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When Does an Additional Stage Improve Welfare in Centralized Assignment?

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  • Battal Doğan
  • M. Bumin Yenmez

Abstract

We study multistage centralized assignments to allocate scarce resources based on priorities in the context of school choice. We characterize the capacity-priority profiles of schools under which an additional stage of assignment may improve student welfare when the deferred acceptance algorithm is used at each stage. If the capacity-priority profile is acyclic, then no student prefers any subgame-perfect Nash equilibrium (SPNE) outcome of the 2-stage enrollment system to the truthful equilibrium outcome of the 1-stage enrolment system. If the capacity-priority profile is not acyclic, then an SPNE outcome of the 2-stage enrollment system may Pareto dominate the truthful equilibrium outcome of the 1-stage enrollment system.

Suggested Citation

  • Battal Doğan & M. Bumin Yenmez, 2018. "When Does an Additional Stage Improve Welfare in Centralized Assignment?," Bristol Economics Discussion Papers 18/704, School of Economics, University of Bristol, UK.
  • Handle: RePEc:bri:uobdis:18/704
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    References listed on IDEAS

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    1. Caterina Calsamiglia & Guillaume Haeringer & Flip Klijn, 2010. "Constrained School Choice: An Experimental Study," American Economic Review, American Economic Association, vol. 100(4), pages 1860-1874, September.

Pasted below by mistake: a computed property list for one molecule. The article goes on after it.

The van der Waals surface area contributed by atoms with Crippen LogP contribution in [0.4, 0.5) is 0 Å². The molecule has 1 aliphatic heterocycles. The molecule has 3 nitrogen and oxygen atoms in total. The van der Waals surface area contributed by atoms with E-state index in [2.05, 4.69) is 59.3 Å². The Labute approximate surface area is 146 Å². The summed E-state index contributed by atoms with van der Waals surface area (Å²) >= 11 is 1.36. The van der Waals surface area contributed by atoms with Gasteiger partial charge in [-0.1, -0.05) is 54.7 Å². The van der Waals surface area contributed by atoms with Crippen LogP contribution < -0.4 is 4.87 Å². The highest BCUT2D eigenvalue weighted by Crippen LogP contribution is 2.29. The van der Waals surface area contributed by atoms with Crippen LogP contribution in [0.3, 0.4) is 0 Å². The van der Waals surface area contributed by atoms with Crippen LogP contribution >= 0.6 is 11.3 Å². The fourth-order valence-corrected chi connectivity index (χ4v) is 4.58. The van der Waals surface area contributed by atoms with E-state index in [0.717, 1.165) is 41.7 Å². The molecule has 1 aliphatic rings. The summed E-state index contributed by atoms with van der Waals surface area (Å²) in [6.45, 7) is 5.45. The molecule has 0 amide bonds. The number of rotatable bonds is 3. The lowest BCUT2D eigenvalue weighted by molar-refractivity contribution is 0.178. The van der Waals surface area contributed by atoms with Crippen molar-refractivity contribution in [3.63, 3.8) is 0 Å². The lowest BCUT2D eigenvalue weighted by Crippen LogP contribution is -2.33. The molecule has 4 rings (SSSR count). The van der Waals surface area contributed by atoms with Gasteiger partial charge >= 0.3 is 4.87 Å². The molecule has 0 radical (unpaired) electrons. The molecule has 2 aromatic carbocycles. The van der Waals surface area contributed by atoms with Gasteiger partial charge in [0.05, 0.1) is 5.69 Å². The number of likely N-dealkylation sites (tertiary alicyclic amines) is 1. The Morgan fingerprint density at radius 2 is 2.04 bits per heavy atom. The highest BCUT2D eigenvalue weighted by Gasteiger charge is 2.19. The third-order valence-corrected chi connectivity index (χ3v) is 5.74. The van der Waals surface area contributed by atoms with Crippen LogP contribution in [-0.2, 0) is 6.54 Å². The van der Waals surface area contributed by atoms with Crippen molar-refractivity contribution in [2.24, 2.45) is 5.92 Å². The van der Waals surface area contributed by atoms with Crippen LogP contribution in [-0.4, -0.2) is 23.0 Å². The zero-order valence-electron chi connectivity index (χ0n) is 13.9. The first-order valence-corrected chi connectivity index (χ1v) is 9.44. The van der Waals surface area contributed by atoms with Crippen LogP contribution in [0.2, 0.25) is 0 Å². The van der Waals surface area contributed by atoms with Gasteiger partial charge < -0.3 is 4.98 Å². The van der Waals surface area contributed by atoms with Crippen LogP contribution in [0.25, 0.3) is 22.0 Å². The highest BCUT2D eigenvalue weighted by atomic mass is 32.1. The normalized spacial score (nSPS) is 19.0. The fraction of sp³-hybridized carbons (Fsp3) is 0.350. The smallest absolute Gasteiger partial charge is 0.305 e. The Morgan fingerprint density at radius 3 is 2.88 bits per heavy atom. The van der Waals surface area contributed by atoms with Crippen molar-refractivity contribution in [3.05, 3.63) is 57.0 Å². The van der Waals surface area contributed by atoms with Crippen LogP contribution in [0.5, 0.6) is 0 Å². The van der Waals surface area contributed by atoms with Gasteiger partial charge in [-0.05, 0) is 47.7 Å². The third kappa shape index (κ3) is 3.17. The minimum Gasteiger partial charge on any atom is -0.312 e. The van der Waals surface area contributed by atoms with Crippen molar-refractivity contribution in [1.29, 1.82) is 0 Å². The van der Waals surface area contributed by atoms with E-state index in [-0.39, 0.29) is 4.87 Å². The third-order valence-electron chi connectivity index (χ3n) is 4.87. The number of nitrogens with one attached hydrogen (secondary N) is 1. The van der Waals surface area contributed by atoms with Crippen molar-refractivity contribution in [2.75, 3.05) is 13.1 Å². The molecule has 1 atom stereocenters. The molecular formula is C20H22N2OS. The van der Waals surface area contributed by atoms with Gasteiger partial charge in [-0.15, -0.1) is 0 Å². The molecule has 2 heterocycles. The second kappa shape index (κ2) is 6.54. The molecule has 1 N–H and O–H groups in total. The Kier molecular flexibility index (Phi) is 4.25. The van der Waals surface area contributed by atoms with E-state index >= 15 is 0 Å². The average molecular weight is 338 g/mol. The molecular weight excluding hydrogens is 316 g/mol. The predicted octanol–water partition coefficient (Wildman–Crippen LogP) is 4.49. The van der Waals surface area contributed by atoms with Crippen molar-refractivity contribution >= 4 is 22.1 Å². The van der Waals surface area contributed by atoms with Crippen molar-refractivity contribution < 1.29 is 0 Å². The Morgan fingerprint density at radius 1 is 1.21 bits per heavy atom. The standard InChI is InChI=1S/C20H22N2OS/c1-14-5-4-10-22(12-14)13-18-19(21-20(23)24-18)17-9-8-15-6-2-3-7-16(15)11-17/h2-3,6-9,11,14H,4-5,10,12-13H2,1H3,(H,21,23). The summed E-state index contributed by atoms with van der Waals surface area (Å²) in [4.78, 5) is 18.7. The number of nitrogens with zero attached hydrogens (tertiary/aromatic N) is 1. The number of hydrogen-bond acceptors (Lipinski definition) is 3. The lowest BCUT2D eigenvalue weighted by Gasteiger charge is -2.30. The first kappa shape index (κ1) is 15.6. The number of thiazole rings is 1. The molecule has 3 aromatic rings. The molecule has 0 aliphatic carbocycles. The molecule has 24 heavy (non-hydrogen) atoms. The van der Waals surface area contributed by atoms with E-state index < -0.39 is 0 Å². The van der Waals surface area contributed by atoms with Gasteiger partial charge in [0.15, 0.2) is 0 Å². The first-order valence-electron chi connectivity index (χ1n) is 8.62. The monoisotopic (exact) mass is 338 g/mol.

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    5. Manjunath, Vikram & Turhan, Bertan, 2016. "Two school systems, one district: What to do when a unified admissions process is impossible," Games and Economic Behavior, Elsevier, vol. 95(C), pages 25-40.
    6. Christopher P. Chambers & M. Bumin Yenmez, 2017. "Choice and Matching," American Economic Journal: Microeconomics, American Economic Association, vol. 9(3), pages 126-147, August.
    7. Turhan, Bertan, 2019. "Welfare and incentives in partitioned school choice markets," Games and Economic Behavior, Elsevier, vol. 113(C), pages 199-208.
    8. Yajing Chen, 2017. "New axioms for deferred acceptance," Social Choice and Welfare, Springer;The Society for Social Choice and Welfare, vol. 48(2), pages 393-408, February.
    9. Federico Echenique & M. Bumin Yenmez, 2015. "How to Control Controlled School Choice," American Economic Review, American Economic Association, vol. 105(8), pages 2679-2694, August.
    10. Doğan, Battal & Klaus, Bettina, 2018. "Object allocation via immediate-acceptance: Characterizations and an affirmative action application," Journal of Mathematical Economics, Elsevier, vol. 79(C), pages 140-156.
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    15. Tayfun Sönmez, 2013. "Bidding for Army Career Specialties: Improving the ROTC Branching Mechanism," Journal of Political Economy, University of Chicago Press, vol. 121(1), pages 186-219.
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    Cited by:

    1. Haeringer, Guillaume & Iehlé, Vincent, 2021. "Gradual college admission," Journal of Economic Theory, Elsevier, vol. 198(C).
    2. Andersson, Tommy & Dur, Umut & Ertemel, Sinan & Kesten , Onur, 2018. "Sequential School Choice with Public and Private Schools," Working Papers 2018:39, Lund University, Department of Economics.
    3. Atila Abdulkadiroglu & Tommy Andersson, 2022. "School Choice," NBER Working Papers 29822, National Bureau of Economic Research, Inc.
    4. Turhan, Bertan, 2019. "Welfare and incentives in partitioned school choice markets," Games and Economic Behavior, Elsevier, vol. 113(C), pages 199-208.
    5. Doğan, Battal & Yenmez, M. Bumin, 2019. "Unified versus divided enrollment in school choice: Improving student welfare in Chicago," Games and Economic Behavior, Elsevier, vol. 118(C), pages 366-373.
    6. Laura Doval, 2019. "Dynamically Stable Matching," Papers 1906.11391, arXiv.org, revised Feb 2021.
    7. Vincent Iehlé, 2016. "Gradual College Admisssion," Post-Print halshs-02367006, HAL.

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